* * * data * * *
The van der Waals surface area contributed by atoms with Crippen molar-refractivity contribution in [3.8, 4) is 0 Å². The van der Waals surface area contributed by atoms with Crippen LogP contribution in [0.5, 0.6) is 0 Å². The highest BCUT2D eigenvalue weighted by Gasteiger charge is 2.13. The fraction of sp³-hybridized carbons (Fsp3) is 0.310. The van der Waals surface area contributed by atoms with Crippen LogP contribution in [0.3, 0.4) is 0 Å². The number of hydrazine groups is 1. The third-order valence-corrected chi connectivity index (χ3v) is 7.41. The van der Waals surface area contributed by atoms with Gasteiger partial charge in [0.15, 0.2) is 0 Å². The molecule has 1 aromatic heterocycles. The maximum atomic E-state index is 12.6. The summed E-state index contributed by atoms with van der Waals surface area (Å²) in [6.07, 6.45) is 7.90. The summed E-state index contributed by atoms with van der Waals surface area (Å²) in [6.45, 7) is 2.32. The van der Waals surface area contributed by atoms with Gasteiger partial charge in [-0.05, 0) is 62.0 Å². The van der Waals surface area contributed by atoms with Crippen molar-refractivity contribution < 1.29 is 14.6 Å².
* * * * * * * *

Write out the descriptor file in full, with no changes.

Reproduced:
The van der Waals surface area contributed by atoms with Crippen molar-refractivity contribution in [3.8, 4) is 0 Å². The van der Waals surface area contributed by atoms with Crippen LogP contribution in [0.5, 0.6) is 0 Å². The highest BCUT2D eigenvalue weighted by Gasteiger charge is 2.13. The fraction of sp³-hybridized carbons (Fsp3) is 0.310. The van der Waals surface area contributed by atoms with Crippen LogP contribution in [0.3, 0.4) is 0 Å². The number of hydrazine groups is 1. The third-order valence-corrected chi connectivity index (χ3v) is 7.41. The van der Waals surface area contributed by atoms with Gasteiger partial charge in [0.15, 0.2) is 0 Å². The molecule has 1 aromatic heterocycles. The maximum atomic E-state index is 12.6. The summed E-state index contributed by atoms with van der Waals surface area (Å²) in [6.07, 6.45) is 7.90. The summed E-state index contributed by atoms with van der Waals surface area (Å²) in [6.45, 7) is 2.32. The van der Waals surface area contributed by atoms with Gasteiger partial charge in [-0.05, 0) is 62.0 Å². The van der Waals surface area contributed by atoms with Crippen molar-refractivity contribution < 1.29 is 14.6 Å².